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The Social Costs of Lithium Batteries

Energy security in America may come at the expense of vulnerable communities in California’s Salton Sea.

  • Sergio Sanchez

Critical minerals such as lithium are essential for transitioning to cleaner energy and combating climate change. Lithium is the main component of lithium-ion batteries, which make zero emission vehicles and battery storage possible. The capacity for manufacturing lithium-ion batteries has expanded nearly eightfold over the past decade, driven by the rising need for consumer electronics and electric vehicles. But the world’s lithium market is limited.

Nearly half of the entire global lithium supply is mined in Australia. Just three countries—Chile, Bolivia, and Argentina—are estimated to hold approximately 58 percent of global lithium resources. In South America, lithium reserves are concentrated in the salt flats—or salares—of the high, arid region of the Puna de Atacama, which spans northern Chile, northwestern Argentina, and southwestern Bolivia. Brazil and China round out the list of top producers.

In the near future, California could join this list as one of the world’s leading lithium suppliers. The state could even source the lithium required to achieve its emission reductions goals. The current reserves of the metal–estimated at 21 million tons by the U.S. Geological Survey–are enough to allow Californians to fully transition to EVs by mid-century.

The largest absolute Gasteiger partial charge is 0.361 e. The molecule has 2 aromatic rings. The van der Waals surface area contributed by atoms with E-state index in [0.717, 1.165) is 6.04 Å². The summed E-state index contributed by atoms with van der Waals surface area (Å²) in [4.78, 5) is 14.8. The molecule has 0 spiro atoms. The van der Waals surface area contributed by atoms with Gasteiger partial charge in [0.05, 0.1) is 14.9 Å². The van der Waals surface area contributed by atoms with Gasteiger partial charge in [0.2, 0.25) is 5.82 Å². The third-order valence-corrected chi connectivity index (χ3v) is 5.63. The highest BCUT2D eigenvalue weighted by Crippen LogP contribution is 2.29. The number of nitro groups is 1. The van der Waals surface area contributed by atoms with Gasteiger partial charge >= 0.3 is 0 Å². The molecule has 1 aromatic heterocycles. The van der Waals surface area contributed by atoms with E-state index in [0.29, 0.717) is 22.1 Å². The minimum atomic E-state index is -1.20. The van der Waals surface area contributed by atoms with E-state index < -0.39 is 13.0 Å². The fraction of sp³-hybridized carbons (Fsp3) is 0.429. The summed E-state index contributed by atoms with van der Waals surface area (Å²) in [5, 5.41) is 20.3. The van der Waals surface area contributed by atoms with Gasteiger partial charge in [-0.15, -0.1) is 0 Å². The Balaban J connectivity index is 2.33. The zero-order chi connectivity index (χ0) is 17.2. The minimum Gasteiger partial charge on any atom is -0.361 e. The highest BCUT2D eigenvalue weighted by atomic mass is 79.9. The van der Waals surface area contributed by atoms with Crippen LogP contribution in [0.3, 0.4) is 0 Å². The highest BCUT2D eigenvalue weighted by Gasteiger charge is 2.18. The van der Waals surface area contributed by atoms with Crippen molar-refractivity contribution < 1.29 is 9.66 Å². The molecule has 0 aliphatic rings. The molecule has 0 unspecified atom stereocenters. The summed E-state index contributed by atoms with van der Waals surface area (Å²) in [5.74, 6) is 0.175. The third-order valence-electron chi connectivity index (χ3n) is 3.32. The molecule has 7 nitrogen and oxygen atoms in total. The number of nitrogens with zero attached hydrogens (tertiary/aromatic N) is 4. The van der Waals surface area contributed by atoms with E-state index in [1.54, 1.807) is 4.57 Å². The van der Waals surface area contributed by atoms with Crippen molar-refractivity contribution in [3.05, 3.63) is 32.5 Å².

The Salton Sea

The highest concentration in the world of lithium in geothermal brines may lie in southern California in the Salton Sea, a region east of San Diego and south of Joshua Tree National Park. The first company to receive backing from the U.S. Department of Energy to extract lithium there, Controlled Thermal Resources, had a groundbreaking ceremony in February of this year.

Desert landscape at the Salton Sea. Credit:KGrif

To achieve its climate goals, California has passed ambitious emission reduction legislation. When it comes to its energy procurement, California wants to add renewables to its energy mix. Energy sellers are required to procure a minimum quantity of electricity products from renewable resources. The state aims to have five million zero emissions vehicles (ZEVs) on the road by 2030 and 250,000 electric vehicle charging stations by 2025. By 2035, all new cars and passenger trucks sold in California must be ZEVs.

However, specific policies enacted in California that incentivize ZEVs and increase the demand for lithium can have a significant local social footprint. Senate Bill 125 requires anyone who extracts lithium in the state to pay an extraction excise tax on each metric ton. What remains unclear is whether and how that revenue might be shared with local communities.

What decision-makers expect from the energy transition might not align with what communities want or need. When it comes to critical minerals for the energy transition, what is best for California might not be the best for all Californians.

In February 2022, Governor Gavin Newsom referred to the area as “Lithium Valley,” touting its promise as “a game changer in the nation’s transition to clean energy and zero-emission vehicles, representing what could be a critical breakthrough in the fight against climate change.” The governor went on to highlight its “potential for new economic opportunity, community benefits, and good jobs right here in California.” In June 2022, Newsom signed a law (Senate Bill 125) assigning 80% of the lithium tax revenue to local communities and 20% to a Salton Sea restoration fund.